According to the U.S. Department of Education, "state authorization is a longstanding requirement in the Higher Education Act that requires institutions to be authorized in the state in which they are located as a condition for eligibility to receive Title IV federal financial aid."1 Changing legislation regarding what constitutes "physical presence" of a Virginia university in other states has resulted in varying rules on student internships, clinical placements, practica, and student teaching in off-site locations. There are some states in which Longwood is not allowed to place students because we lack state authorization.
The State Authorization Reciprocity Agreement (SARA) is a voluntary, regional approach to state authorization in which affiliated higher education institutions in member states agree to adhere to specific policies and standards related to distance education, supervised field experiences, and certain other activities. Virginia was approved as a SARA member state effective December 1, 2014. Longwood was approved as an affiliated institution on September 29, 2015, which allows our students to complete internships and other in-place field experiences for credit in any participating SARA state. There are also several states in which Longwood has received authorization or has confirmed that we do not need additional authorization for students to be placed there.
As of summer 2017, students may complete an internship, clinical placement, practicum or student teaching for Longwood credit in any of the 50 states.
For more information about SARA, see nc-sara.org.
For questions about internships and state authorization, contact Dr. David Shoenthal, Associate Provost and Vice President for Academic Affairs, at email@example.com.
For questions about online courses and state authorization, contact Julie Mersiowsky, Distance Education Director, at firstname.lastname@example.org.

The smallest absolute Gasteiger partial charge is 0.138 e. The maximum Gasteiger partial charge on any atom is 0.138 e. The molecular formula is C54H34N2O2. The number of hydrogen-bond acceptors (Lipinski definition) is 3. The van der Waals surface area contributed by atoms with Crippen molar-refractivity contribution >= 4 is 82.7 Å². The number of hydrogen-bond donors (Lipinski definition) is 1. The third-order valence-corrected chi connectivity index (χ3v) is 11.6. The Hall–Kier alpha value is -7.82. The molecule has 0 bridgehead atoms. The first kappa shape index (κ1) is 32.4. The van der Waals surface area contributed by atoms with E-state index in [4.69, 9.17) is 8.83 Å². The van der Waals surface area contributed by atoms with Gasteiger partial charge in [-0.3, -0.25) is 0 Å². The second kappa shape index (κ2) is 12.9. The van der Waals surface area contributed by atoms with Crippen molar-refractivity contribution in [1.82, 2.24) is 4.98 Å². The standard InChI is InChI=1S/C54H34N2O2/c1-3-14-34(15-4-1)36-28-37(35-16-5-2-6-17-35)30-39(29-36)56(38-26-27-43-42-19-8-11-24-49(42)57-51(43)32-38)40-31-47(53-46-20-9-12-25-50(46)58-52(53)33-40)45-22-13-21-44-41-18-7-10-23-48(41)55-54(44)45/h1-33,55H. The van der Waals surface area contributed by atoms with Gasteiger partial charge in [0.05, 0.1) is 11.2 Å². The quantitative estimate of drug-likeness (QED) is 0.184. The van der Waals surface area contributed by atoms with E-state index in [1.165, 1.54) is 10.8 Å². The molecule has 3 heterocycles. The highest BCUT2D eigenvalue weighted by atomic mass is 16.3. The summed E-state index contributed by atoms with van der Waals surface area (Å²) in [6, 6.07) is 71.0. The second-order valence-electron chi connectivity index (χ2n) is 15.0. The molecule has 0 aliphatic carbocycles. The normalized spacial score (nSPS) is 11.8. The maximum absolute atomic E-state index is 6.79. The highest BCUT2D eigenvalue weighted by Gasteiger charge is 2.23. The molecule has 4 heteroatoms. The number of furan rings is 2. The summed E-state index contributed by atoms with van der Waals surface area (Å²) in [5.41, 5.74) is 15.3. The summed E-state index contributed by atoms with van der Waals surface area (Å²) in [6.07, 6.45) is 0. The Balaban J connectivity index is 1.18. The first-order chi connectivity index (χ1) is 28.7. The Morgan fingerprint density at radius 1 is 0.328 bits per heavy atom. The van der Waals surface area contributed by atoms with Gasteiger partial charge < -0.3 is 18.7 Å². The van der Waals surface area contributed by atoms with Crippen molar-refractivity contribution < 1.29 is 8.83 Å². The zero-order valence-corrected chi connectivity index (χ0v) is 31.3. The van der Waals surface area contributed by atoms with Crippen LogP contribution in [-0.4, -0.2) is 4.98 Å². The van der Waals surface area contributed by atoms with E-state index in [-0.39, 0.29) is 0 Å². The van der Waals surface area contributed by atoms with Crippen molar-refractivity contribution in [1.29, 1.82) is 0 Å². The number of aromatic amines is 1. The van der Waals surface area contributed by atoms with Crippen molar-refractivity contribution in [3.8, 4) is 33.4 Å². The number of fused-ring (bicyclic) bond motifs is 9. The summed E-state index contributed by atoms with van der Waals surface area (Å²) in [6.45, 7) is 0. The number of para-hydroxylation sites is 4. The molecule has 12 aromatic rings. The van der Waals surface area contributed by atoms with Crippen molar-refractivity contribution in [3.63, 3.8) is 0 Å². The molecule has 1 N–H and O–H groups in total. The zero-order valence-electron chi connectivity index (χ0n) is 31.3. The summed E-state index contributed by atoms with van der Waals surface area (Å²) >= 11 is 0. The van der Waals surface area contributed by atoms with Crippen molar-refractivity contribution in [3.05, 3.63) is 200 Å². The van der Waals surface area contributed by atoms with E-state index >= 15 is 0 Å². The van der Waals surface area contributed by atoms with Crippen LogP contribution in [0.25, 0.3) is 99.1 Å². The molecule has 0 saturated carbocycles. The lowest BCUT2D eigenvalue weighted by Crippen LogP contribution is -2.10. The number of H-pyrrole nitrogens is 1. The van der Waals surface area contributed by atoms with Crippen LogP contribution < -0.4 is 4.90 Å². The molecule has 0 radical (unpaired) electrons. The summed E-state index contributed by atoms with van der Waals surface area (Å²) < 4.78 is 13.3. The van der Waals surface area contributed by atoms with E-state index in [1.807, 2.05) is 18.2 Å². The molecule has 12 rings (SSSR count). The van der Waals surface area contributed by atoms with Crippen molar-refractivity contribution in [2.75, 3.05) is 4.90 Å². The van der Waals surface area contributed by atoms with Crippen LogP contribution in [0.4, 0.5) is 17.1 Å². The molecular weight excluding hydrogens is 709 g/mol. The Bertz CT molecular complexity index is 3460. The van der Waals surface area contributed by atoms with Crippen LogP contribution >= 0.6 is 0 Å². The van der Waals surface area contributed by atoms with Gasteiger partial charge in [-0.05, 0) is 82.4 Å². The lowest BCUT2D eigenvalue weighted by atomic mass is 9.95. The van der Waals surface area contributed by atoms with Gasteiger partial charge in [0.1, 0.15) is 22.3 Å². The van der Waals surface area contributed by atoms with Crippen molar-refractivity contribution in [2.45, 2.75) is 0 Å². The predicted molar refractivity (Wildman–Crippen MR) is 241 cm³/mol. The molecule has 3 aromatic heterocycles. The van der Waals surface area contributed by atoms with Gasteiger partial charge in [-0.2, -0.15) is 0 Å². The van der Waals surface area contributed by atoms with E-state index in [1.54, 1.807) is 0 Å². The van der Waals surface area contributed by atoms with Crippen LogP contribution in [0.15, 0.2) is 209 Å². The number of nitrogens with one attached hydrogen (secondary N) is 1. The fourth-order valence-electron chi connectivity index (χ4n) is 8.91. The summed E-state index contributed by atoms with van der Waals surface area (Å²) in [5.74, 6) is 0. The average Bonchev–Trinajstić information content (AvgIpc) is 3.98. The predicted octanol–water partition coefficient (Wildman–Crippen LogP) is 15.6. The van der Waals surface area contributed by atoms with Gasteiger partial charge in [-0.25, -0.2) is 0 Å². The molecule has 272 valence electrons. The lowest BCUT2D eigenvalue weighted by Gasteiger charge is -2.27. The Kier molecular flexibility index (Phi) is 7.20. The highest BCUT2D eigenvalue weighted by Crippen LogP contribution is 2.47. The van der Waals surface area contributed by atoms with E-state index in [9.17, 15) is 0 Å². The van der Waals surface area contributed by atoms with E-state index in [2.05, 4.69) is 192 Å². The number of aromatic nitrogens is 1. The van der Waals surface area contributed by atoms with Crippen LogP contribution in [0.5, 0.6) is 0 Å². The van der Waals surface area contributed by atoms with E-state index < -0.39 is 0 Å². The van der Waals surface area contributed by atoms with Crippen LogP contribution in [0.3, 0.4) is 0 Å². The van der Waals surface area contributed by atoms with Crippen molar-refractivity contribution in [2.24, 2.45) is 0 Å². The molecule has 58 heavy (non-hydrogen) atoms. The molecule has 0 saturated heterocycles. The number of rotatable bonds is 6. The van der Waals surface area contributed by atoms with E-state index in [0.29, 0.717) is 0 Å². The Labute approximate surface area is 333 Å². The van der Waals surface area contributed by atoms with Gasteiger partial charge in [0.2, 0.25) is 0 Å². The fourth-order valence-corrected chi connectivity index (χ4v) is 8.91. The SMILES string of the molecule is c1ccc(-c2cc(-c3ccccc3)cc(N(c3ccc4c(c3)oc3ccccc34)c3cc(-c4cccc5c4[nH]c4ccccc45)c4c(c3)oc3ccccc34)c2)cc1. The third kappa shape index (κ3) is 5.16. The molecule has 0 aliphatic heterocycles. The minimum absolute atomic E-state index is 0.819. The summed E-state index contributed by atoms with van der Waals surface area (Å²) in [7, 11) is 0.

Any Longwood University degree program that potentially leads to professional licensure are designed to prepare students to meet the professional licensure requirements in the Commonwealth of Virginia. Information about such programs and public disclosures of professional licensure in other US states and territories is available on the Programs Leading to Professional Licensure page. Prospective and current students, particularly those outside of Virginia are strongly encouraged to work with program faculty about any questions that may arise. Additional questions may be sent in writing to the Office of Accreditation and Compliance.
Longwood University is committed to providing ample means by which students can share their concerns and suggestions and formally issue a complaint or grievance.
Longwood University makes every effort to resolve student complaints using our internal processes. Policies and procedures are found in University catalogs or handbooks. It is expected that students will utilize all relevant internal processes in the effort to resolve a complaint.
In the unlikely event that a resolution does not occur using Longwood’s internal processes:
Students residing in Virginia who have exhausted all internal avenues provided by Longwood for the resolution of a complaint and for whom the complaint has not been resolved internally, may submit a Student Complaint Form to the State Council of Higher Education for Virginia (SCHEV), the Commonwealth’s coordinating body for higher education. The form and more details on the formal SCHEV student complaint procedure can be found on the SCHEV Student Complaints web page.
*If a distance learning student residing out-of-state while enrolled in a Longwood course has exhausted the student complaint avenues provided by Longwood and the complaint has not been resolved internally, the student can submit a complaint about Longwood University with the state in which the student resides. Please note that if a student has a complaint that involves distance learning education offered under the terms and conditions of SARA, the student must file a complaint with the institution first to seek resolution. Complaints regarding student grades or student conduct violations are governed entirely by institutional policy and the laws of the SARA institution’s home State. If a person bringing a complaint is not satisfied with the outcome of the University’s internal process for resolving complaints, the complaint (except for complaints about grades or student conduct violations) may be appealed, within two years of the incident about which the complaint is made, to Longwood’s SARA portal entity (SCHEV). For purposes of this process, a complaint shall be defined as a formal assertion in writing that the terms of this agreement, or of laws, standards or regulations incorporated by the SARA Policies and Standards have been violated by the institution operating under the terms of SARA.